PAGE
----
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London Telegraph: Is Manning's Sentence "Too Lenient?"

By Ray McGovern - Posted on 22 August 2013

Ray McGovern: Initial Comment on 35-yr Sentence for Bradley Manning

My London Telegraph interview yesterday, Skyped/taped right after the sentence was announced, ended up being “sanitized” to cut out unwelcome material – a reminder of why live interviews are always better.  It’s only six minutes, though, and perhaps worth a quick look.

I figured the Telegraph might try to set me up; here’s how the interview started:

“As Bradley Manning is jailed for 35 years for the biggest leak of classified documents in American intelligence history, the Telegraph's Tim Stanley debates with a Manning supporter about whether the sentence is too lenient.”

“Too lenient?”  Ray answered: “I suppose it might seem to you lenient, if you are comparing Bradley Manning with, say, David Kelly, who also spoke truth about Iraq and was ‘terminated with extreme prejudice.’  (That is the phrase commonly applied to such operations by those hired by CIA white-collar thugs and counterparts in Britain’s MI5 and MI6.)

Stanley:  “Oh, you mean the British intelligence scientist analyst on Iraq who committed suicide.".

McGovern:  “Who ALLEGEDLY committed suicide.”

Cutting Room Floor

Surprise, surprise. Even though this was the exchange that actually launched the “debate,” it somehow fell to the censors.  As did my words addressing the sad coincidence that the announcement of the Manning sentence comes exactly 46 years after the day in 1976 when I could have done on Vietnam what Bradley Manning did on Iraq.

Why did you not? Asked the interviewer.  Because I did not have the courage of Bradley Manning; he did the right thing, while six years younger than I was in 1967 when I didn’t.

This may be worth a few more sentences.  In 1967 the Washington Establishment and the Army command in Saigon, led by Gen. William Westmoreland and Gen. Creighton Abrams, were lying through their teeth in claiming “progress” in the Vietnam War.  (Sound familiar?)  One big lie involved the number of armed Vietnamese Communists facing our own troops in South Vietnam.

A belated, reluctant, but growing consensus among intelligence analysts in Washington held that our troops were facing 500,000 to 600,000 Vietnamese Communist under arms.  But Westmoreland and Abrams put an artificial limit on how many enemy there could be (!); i. e., no more than 299, 000.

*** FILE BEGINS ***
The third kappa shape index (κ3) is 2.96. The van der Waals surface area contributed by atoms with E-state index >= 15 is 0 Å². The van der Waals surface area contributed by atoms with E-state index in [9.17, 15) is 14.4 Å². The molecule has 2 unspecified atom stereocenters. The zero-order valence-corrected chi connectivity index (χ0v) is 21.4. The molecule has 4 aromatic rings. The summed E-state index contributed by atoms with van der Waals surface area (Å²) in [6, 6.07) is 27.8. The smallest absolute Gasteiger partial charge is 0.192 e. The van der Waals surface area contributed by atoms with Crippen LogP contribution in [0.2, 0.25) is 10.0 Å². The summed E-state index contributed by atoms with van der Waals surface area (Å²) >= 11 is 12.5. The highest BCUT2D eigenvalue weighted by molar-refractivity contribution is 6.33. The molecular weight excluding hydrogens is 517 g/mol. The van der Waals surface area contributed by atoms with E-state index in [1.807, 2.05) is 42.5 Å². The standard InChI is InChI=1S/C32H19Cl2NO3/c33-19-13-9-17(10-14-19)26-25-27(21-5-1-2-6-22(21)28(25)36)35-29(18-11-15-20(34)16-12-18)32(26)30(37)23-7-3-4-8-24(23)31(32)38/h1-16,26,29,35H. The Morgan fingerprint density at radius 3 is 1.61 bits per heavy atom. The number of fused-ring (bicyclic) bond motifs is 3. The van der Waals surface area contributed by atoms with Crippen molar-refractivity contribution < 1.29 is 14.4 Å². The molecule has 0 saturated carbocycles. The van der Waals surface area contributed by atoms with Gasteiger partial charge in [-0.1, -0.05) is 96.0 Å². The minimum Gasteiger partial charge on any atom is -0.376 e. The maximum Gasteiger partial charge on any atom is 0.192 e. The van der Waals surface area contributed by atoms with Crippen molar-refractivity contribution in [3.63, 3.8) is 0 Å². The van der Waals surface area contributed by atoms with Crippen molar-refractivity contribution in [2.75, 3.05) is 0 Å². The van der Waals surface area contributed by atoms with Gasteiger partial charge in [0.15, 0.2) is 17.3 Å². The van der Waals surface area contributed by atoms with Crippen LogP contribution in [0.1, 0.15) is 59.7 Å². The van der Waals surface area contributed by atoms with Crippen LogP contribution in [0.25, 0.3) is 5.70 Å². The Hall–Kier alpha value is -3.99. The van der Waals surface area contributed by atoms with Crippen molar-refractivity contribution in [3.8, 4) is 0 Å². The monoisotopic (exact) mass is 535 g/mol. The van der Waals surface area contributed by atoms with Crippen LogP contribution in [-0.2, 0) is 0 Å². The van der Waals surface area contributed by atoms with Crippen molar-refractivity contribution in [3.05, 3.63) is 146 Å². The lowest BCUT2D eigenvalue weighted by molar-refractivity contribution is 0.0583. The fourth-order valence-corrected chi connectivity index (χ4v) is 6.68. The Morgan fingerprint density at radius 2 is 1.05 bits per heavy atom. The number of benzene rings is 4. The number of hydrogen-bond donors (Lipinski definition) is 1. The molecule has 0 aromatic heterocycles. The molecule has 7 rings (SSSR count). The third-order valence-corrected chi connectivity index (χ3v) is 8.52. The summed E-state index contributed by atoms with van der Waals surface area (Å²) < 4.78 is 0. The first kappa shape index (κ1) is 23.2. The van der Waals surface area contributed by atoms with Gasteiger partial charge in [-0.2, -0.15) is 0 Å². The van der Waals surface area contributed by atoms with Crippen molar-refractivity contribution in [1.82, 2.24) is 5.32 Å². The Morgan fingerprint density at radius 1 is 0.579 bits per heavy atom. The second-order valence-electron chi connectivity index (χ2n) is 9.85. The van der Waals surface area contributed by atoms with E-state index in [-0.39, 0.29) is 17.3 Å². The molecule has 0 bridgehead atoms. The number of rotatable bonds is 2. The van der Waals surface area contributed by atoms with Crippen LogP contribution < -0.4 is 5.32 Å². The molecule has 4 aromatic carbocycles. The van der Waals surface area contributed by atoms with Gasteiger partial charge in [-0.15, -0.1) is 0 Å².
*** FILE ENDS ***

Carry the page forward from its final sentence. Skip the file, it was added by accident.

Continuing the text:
Ordering Hanoi to Behave

Please don’t laugh, even though the situation bears the earmarks of a very sick joke.  It was as though Westmoreland sent a stern message to Ho Chi-Minh and Gen. Giap, “Don’t you dare go over 299,000!”

In 1967, my CIA analyst colleagues were preparing a National Intelligence Estimate and decided to tell the President and his chief advisers about the actual enemy strength, taking direct issue with Westmoreland and the other U.S. generals in Saigon.  Intelligence analysts in Washington, led by the CIA’s Sam Adams, were able to make a convincing case, based on a wealth of evidence dug up, collated, and analyzed during the immediately preceding years.  Still, they lacked a smoking gun.

One smoking gun that revealed the rank deceit by Westmoreland, Abrams, and those under their control, came in the form of a August 20, 1967 SECRET EYES ONLY cable from Gen. Abrams, who was in charge in Saigon while Westmoreland was temporarily out of Saigon.  Abrams put it in black and white.  The U.S. Command in Saigon, he said, would never accept the higher figures for enemy strength (500,000 to 600,000), because, in Abrams’s words, they:

“... were in sharp contrast to the current overall strength figures of about 299,000 given to the press. ... We have been projecting an image of success over recent months and all available caveats and explanations will not prevent the press from drawing an erroneous and gloomy conclusion.”

I told the Telegraph interviewer that I have had to live for more than four decades with the reality that I was too timid to do what Bradley Manning had the courage to do with respect to Iraq.  It is not as though I didn’t even think of going downtown to the Washington Bureau of the NY Times with a copy of the Abrams cable.  I did think of it but – have I already said this??? – I lacked the guts.

On Wednesday, I needed to educate the young Telegraph interviewer to the reality that in 1967 the NY Times was an independent newspaper, and would – likely as not – frontpage reports based on documents like the Abrams cable. (As is well known, the Times’s current modus operandi is to go first to the government to ask for permission.)

Forty-six years ago, however, it would not have been delusional to believe that the Times would have been eager to run this key inside information, giving the lie to the generals; and that, in turn, this might have put the pervasive deceit on Vietnam in bas relief and perhaps even contribute to ending that March of Folly years earlier than it finally did – with untold lives and bodies saved, both American and Vietnamese.



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